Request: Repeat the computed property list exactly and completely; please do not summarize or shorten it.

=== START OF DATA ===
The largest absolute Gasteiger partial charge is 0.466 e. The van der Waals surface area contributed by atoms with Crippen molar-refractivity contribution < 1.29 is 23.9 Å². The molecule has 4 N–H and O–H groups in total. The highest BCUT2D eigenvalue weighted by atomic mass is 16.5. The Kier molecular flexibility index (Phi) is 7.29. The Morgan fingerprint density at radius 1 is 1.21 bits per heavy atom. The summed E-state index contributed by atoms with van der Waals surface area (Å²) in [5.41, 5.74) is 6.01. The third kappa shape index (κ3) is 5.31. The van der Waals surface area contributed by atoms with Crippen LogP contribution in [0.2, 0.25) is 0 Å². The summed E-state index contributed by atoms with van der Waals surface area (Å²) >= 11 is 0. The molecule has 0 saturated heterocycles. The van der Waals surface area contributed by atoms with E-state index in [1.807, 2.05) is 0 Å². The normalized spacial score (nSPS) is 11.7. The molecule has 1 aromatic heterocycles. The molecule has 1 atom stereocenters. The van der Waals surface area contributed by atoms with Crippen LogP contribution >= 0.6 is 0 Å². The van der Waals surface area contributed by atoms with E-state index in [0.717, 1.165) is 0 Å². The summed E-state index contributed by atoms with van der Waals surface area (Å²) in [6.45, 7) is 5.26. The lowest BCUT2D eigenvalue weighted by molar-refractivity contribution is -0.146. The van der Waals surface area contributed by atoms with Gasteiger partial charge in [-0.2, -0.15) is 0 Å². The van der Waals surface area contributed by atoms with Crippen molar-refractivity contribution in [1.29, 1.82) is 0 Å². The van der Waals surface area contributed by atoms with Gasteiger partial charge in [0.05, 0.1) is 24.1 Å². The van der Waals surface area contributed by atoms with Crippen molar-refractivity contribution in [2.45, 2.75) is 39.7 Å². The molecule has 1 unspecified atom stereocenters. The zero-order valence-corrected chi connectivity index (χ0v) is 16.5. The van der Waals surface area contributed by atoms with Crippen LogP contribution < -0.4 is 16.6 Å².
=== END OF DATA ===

The largest absolute Gasteiger partial charge is 0.466 e. The van der Waals surface area contributed by atoms with Crippen molar-refractivity contribution < 1.29 is 23.9 Å². The molecule has 4 N–H and O–H groups in total. The highest BCUT2D eigenvalue weighted by atomic mass is 16.5. The Kier molecular flexibility index (Phi) is 7.29. The Morgan fingerprint density at radius 1 is 1.21 bits per heavy atom. The summed E-state index contributed by atoms with van der Waals surface area (Å²) in [5.41, 5.74) is 6.01. The third kappa shape index (κ3) is 5.31. The van der Waals surface area contributed by atoms with Crippen LogP contribution in [0.2, 0.25) is 0 Å². The summed E-state index contributed by atoms with van der Waals surface area (Å²) >= 11 is 0. The molecule has 0 saturated heterocycles. The van der Waals surface area contributed by atoms with E-state index in [1.807, 2.05) is 0 Å². The normalized spacial score (nSPS) is 11.7. The molecule has 1 aromatic heterocycles. The molecule has 1 atom stereocenters. The van der Waals surface area contributed by atoms with Crippen LogP contribution >= 0.6 is 0 Å². The van der Waals surface area contributed by atoms with E-state index in [0.717, 1.165) is 0 Å². The summed E-state index contributed by atoms with van der Waals surface area (Å²) in [6.45, 7) is 5.26. The lowest BCUT2D eigenvalue weighted by molar-refractivity contribution is -0.146. The van der Waals surface area contributed by atoms with Gasteiger partial charge in [-0.2, -0.15) is 0 Å². The van der Waals surface area contributed by atoms with Crippen molar-refractivity contribution in [1.29, 1.82) is 0 Å². The van der Waals surface area contributed by atoms with Gasteiger partial charge in [0.05, 0.1) is 24.1 Å². The van der Waals surface area contributed by atoms with Crippen molar-refractivity contribution in [2.45, 2.75) is 39.7 Å². The molecule has 1 unspecified atom stereocenters. The zero-order valence-corrected chi connectivity index (χ0v) is 16.5. The van der Waals surface area contributed by atoms with Crippen LogP contribution < -0.4 is 16.6 Å².